“It must be a tank.” “Who’s that for, Shaq?!?!”
Fast forward to today and the big board “quirkiness” of the Nomad is now a bonafide way to ride – and not just for bigger riders. Pros and amateurs of all sizes are embracing bigger boards and the advantages they offer. Plus, for many of those pros, the feeling is different and new, which makes it fun and is a way to mix up the routine.
Of course, words from smaller pros who can do tricks in their sleep are one thing. But we wanted to see how a board like the Nomad performed in real world conditions, with real people. Enter two of my best friends who I grew up riding with throughout high school and college. Mark and Dave White are twin brothers who, other than the fact that they stand 6-foot-4, are probably a lot like you: they have families and careers now, they don’t get out on the water as much as they’d like, and they aren’t as limber as their high school selves. They still love wakeboarding, but they aren’t as interested because it hurts more than it used to.
Last fall I was able to make a trip back to our home riding grounds of the California Delta for an upcoming feature on the region in Boating Magazine. With a new Centurion Fi21 and Slingshot Nomad at our disposal (and blessed with near-90 degree temps and glassy water) we set out to have some fun and test out the Nomad.
For guys who don’t ride regularly, it took both brothers a bit to get used to being on such a big board. This was also their first time riding a board that has near as much flex as the Slingshot. Within minutes though the smiles on their faces and the laughs that came from each jump were clear indications of how they felt. The board didn’t just work, it was a ton of fun.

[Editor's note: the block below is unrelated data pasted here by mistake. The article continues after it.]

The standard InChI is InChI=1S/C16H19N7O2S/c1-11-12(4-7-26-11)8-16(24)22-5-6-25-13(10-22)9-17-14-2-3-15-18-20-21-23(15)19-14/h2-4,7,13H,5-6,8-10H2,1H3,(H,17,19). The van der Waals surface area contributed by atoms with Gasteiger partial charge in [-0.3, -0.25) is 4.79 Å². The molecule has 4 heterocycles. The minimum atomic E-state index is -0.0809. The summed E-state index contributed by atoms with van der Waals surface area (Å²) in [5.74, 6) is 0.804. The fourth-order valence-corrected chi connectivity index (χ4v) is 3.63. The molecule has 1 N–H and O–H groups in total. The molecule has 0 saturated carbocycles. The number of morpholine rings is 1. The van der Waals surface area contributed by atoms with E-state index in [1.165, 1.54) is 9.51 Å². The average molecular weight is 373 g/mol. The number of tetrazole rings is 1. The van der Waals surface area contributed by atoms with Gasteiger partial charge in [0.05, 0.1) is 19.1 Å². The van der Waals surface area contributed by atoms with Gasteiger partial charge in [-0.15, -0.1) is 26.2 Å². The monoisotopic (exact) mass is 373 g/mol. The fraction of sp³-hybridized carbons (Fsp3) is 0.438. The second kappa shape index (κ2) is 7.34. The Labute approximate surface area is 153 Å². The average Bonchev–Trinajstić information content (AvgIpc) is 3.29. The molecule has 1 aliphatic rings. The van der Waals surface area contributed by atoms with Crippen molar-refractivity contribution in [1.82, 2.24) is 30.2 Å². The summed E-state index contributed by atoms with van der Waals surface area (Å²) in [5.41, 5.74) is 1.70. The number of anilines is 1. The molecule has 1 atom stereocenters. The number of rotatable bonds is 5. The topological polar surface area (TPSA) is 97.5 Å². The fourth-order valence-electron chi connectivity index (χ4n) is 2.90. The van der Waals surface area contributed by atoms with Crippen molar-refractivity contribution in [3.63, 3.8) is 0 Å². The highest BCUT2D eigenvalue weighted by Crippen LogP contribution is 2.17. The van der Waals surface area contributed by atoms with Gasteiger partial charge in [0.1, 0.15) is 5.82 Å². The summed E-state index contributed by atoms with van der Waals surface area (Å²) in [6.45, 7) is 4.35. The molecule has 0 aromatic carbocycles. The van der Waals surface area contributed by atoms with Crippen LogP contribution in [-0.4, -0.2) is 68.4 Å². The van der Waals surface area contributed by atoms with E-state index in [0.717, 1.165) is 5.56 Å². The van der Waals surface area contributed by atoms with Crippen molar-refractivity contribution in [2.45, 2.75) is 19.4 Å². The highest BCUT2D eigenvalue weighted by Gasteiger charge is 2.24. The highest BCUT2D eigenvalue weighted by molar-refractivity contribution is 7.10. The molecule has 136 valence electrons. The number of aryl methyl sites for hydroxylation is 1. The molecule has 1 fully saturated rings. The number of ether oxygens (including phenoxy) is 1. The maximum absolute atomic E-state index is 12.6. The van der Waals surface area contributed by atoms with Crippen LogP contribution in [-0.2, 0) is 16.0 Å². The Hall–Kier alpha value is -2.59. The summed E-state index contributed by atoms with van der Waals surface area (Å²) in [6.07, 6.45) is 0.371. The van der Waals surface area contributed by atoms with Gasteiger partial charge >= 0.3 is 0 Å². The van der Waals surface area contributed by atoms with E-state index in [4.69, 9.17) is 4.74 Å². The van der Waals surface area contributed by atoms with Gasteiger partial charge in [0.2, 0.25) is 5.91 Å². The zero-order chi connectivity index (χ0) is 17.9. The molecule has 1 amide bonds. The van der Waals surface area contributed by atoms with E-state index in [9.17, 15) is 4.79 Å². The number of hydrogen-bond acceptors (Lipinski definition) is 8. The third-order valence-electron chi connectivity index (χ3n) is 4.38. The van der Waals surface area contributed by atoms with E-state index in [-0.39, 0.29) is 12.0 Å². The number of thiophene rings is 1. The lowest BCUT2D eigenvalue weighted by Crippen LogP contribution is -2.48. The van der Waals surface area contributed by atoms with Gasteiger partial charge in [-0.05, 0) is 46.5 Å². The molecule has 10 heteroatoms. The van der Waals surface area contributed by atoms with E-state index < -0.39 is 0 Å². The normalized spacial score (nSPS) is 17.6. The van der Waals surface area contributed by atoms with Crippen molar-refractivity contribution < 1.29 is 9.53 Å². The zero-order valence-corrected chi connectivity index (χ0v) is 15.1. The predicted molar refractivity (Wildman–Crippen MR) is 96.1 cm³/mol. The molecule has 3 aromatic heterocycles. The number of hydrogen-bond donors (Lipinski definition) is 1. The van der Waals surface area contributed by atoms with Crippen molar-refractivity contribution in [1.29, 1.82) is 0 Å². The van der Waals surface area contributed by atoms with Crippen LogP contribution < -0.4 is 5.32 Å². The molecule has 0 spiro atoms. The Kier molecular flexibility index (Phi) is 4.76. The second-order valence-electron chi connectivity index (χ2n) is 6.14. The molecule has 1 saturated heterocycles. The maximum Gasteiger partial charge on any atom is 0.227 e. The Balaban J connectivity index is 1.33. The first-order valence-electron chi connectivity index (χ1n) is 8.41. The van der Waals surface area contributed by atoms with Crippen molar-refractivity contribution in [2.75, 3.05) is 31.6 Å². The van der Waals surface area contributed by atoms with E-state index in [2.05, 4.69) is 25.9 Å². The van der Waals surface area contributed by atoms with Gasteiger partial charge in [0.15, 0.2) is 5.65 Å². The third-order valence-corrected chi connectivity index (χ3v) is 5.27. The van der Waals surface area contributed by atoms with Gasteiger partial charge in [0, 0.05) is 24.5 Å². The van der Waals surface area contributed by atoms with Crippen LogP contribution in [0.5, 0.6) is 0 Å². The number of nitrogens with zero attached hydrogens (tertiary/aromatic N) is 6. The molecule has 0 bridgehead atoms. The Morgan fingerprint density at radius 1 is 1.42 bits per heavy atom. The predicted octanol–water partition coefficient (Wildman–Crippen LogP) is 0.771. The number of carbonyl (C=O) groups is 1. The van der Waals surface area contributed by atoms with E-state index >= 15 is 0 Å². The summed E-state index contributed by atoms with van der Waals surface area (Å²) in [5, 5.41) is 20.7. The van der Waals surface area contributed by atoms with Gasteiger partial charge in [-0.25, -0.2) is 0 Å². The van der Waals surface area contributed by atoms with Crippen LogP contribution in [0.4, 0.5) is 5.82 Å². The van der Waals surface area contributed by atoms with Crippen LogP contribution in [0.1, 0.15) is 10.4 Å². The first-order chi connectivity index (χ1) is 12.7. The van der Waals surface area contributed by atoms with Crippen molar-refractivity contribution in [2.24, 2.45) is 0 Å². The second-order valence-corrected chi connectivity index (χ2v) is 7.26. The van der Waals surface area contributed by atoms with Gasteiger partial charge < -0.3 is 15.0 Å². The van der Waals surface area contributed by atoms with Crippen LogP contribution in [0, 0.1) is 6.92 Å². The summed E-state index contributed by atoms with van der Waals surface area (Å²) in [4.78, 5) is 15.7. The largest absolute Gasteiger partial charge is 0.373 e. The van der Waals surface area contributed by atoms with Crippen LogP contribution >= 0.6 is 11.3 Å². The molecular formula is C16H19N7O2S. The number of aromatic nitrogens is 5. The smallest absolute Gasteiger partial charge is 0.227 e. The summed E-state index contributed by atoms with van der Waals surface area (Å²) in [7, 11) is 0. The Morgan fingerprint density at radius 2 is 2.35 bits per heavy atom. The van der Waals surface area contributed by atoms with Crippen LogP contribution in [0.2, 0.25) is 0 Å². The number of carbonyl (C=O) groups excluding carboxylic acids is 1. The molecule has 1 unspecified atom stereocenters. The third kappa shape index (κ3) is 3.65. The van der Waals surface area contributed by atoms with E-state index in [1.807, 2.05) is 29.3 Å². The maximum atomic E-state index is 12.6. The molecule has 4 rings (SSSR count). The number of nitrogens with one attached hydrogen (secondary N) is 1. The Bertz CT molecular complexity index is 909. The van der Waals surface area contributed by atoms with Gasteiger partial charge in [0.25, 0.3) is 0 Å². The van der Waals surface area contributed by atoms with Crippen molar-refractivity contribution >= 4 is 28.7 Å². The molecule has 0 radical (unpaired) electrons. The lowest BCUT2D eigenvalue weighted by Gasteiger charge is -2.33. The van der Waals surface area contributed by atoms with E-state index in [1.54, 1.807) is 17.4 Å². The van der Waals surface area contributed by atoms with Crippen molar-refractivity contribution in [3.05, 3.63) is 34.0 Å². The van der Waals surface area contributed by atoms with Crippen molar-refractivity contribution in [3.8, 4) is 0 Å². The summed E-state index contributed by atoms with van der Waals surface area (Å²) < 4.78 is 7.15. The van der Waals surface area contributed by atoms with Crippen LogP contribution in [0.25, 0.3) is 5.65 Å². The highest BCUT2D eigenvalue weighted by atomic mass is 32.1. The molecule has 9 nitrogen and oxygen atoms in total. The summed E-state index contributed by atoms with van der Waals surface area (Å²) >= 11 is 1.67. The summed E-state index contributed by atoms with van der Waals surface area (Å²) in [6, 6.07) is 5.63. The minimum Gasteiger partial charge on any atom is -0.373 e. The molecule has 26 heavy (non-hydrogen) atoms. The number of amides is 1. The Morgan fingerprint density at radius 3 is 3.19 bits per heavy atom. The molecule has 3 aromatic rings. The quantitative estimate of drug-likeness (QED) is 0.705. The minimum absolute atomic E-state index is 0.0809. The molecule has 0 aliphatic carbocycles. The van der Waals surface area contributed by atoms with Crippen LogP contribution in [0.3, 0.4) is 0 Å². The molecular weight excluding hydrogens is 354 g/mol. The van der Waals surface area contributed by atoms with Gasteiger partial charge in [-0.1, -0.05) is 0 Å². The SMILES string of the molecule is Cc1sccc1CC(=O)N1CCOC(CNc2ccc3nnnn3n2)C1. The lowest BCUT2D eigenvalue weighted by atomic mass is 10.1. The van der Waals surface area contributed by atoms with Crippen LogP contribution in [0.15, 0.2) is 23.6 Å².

“It has a snowboard type feel to it,” said Mark after his initial ride. “It took a bit to get used to edging up the wake, but it’s pretty crazy how much it pops and how soft the landings are. Basically it’s the perfect board for 35-year-olds who still think they can ride like 25-year-olds.”
For Dave the feelings were nearly identical.
“This board is amazing! It felt so much easier, not just the landings because of the flex, but just riding around and cruising,” he said. “I could see how it would be awesome for guys who are bigger or older, or who don’t like riding a gigantic wake. I think we’ll both be finding ways to ride more than the last four or five years.”
Therein lies the power and appeal of boards with bigger surface areas. For bigger guys like the White twins, who grew up on boards like the 137 O’Brien Evil Twin, 125 Liquid Force Squirt, and a 140 Hyperlite Belmont, the 155 Nomad is the perfect board for how they ride now. The larger surface area makes it easier to plane, which reduces arm fatigue from holding the rope. That same larger surface area can also help increase pop off the wake and decrease the impact of landings. Those landings are further dampened by the board’s flex, thanks to Slingshot’s design and core layups. Plus, with the addition of an impact base and sidewalls, the Nomad can more than hold its own in a wake park.
At the end of our day on the water, Dave summed up what he and his twin brother were feeling. “Why couldn’t this board have been around back in 2002?!”